• We help troubleshoot technical and clinical issues to improve your measures.
  • We keep you on track for your submission deadlines and ensure you don’t miss critical dates.
  • We help you select and set up measures that make sense based on your organization's situation.
  • You receive one advisor that you can call anytime with questions or concerns - no limit on hours.

Contact us today.




Kristen Beatson, RN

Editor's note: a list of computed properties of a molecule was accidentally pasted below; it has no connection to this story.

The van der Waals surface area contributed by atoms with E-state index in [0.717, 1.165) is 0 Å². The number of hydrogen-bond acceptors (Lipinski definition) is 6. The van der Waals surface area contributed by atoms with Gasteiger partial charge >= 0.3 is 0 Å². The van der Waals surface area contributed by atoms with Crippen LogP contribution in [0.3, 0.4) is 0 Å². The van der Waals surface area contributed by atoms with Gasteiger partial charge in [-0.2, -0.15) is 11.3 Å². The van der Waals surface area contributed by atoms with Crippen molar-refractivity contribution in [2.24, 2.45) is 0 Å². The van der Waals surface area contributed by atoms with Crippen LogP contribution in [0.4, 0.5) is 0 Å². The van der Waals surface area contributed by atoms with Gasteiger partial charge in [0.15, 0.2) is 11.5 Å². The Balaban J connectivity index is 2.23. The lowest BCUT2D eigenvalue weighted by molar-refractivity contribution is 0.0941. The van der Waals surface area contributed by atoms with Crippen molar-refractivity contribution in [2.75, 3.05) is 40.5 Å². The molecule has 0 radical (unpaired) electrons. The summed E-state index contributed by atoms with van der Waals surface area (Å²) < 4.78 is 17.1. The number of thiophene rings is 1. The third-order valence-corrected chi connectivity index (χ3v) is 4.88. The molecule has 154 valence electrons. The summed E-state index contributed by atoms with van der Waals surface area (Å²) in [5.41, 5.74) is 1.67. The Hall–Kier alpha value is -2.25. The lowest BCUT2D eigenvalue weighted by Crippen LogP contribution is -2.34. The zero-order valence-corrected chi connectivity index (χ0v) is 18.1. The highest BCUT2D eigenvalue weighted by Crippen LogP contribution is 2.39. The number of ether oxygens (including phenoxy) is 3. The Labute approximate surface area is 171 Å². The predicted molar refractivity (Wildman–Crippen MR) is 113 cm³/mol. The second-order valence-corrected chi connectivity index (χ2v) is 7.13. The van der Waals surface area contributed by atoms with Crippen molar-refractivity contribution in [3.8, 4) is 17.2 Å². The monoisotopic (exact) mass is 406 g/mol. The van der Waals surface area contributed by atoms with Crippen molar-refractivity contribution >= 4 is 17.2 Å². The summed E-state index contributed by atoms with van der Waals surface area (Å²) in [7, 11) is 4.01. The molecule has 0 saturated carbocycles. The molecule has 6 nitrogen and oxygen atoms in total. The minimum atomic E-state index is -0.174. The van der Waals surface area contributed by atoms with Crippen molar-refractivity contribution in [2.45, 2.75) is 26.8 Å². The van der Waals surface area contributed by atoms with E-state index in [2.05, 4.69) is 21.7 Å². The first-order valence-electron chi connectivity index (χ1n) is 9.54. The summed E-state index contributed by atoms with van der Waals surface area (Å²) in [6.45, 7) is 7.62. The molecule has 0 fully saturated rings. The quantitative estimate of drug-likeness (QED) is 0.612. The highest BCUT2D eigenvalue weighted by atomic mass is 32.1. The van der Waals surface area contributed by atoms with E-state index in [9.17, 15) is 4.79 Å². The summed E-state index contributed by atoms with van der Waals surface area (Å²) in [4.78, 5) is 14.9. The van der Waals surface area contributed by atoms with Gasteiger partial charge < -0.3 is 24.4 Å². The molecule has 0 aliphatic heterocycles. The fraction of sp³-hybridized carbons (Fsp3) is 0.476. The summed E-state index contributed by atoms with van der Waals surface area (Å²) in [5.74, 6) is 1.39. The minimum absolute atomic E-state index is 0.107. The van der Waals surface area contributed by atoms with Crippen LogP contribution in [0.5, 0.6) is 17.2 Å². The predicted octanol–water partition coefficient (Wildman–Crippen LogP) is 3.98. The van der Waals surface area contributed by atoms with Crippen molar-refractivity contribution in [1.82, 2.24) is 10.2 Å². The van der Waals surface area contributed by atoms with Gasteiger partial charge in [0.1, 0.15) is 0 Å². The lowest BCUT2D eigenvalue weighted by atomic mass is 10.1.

Kristen Beatson is a Registered Nurse and the Vice President of Electronic Measures at Medisolv. With over 15 years of experience in digital health quality measurement, Kristen is a leading expert in electronic measurement logic, nomenclature requirements, and best practices for data capture and validation. Her exceptional contributions to the healthcare IT landscape include spearheading the validation of Core Clinical Data Elements for the Hospital-wide Readmission and Mortality hybrid measures, as well as developing eCQM specifications for the CMS Social Drivers of Health (SDOH) measures. Kristen's expertise and accomplishments make her a sought-after public speaker, and she has shared her insights at prestigious conferences like HIMSS, keeping quality leaders informed about the ever-changing landscape of healthcare measures. Kristen Beatson began her career in Nursing in 1994, working in various pediatric positions before transitioning to informatics. She spent several years supporting advanced clinical application implementations at a community hospital where she developed an interest in improving quality through electronic documentation. She began her career at Medisolv in 2011. Kristen now leads Medisolv’s team of Quality Advisors who help hospitals and other healthcare providers prepare for digital measurement. Kristen and her team work closely with healthcare quality leaders to assess and analyze workflows, evaluate data for the purpose of validation and compliance, and submit Electronic Clinical Quality Measures (eCQMs) data on behalf of hundreds of hospitals each year to regulatory bodies, including the Centers for Medicare and Medicaid Services (CMS) and The Joint Commission (TJC).